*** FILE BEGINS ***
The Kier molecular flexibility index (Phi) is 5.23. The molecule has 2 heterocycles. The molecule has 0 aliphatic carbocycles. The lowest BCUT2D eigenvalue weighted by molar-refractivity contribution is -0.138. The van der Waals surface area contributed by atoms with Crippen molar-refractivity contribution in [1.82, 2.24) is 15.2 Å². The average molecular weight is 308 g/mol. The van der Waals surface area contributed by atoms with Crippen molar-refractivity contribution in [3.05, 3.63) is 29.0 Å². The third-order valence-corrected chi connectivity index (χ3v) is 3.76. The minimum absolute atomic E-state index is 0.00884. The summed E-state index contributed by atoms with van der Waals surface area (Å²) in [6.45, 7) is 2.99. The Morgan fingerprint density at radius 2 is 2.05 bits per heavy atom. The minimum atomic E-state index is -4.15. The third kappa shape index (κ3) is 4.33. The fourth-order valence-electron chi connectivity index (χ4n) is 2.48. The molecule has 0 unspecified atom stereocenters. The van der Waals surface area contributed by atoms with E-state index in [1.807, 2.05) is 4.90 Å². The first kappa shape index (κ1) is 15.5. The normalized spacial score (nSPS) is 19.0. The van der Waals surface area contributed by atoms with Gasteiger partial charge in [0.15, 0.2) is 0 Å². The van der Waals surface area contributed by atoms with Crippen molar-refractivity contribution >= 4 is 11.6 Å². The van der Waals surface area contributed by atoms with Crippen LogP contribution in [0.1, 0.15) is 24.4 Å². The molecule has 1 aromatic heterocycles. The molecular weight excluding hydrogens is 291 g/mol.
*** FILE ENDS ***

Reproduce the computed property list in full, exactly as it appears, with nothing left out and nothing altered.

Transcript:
The Kier molecular flexibility index (Phi) is 5.23. The molecule has 2 heterocycles. The molecule has 0 aliphatic carbocycles. The lowest BCUT2D eigenvalue weighted by molar-refractivity contribution is -0.138. The van der Waals surface area contributed by atoms with Crippen molar-refractivity contribution in [1.82, 2.24) is 15.2 Å². The average molecular weight is 308 g/mol. The van der Waals surface area contributed by atoms with Crippen molar-refractivity contribution in [3.05, 3.63) is 29.0 Å². The third-order valence-corrected chi connectivity index (χ3v) is 3.76. The minimum absolute atomic E-state index is 0.00884. The summed E-state index contributed by atoms with van der Waals surface area (Å²) in [6.45, 7) is 2.99. The Morgan fingerprint density at radius 2 is 2.05 bits per heavy atom. The minimum atomic E-state index is -4.15. The third kappa shape index (κ3) is 4.33. The fourth-order valence-electron chi connectivity index (χ4n) is 2.48. The molecule has 0 unspecified atom stereocenters. The van der Waals surface area contributed by atoms with E-state index in [1.807, 2.05) is 4.90 Å². The first kappa shape index (κ1) is 15.5. The normalized spacial score (nSPS) is 19.0. The van der Waals surface area contributed by atoms with Gasteiger partial charge in [0.15, 0.2) is 0 Å². The van der Waals surface area contributed by atoms with Crippen molar-refractivity contribution >= 4 is 11.6 Å². The van der Waals surface area contributed by atoms with Crippen LogP contribution in [0.1, 0.15) is 24.4 Å². The molecule has 1 aromatic heterocycles. The molecular weight excluding hydrogens is 291 g/mol.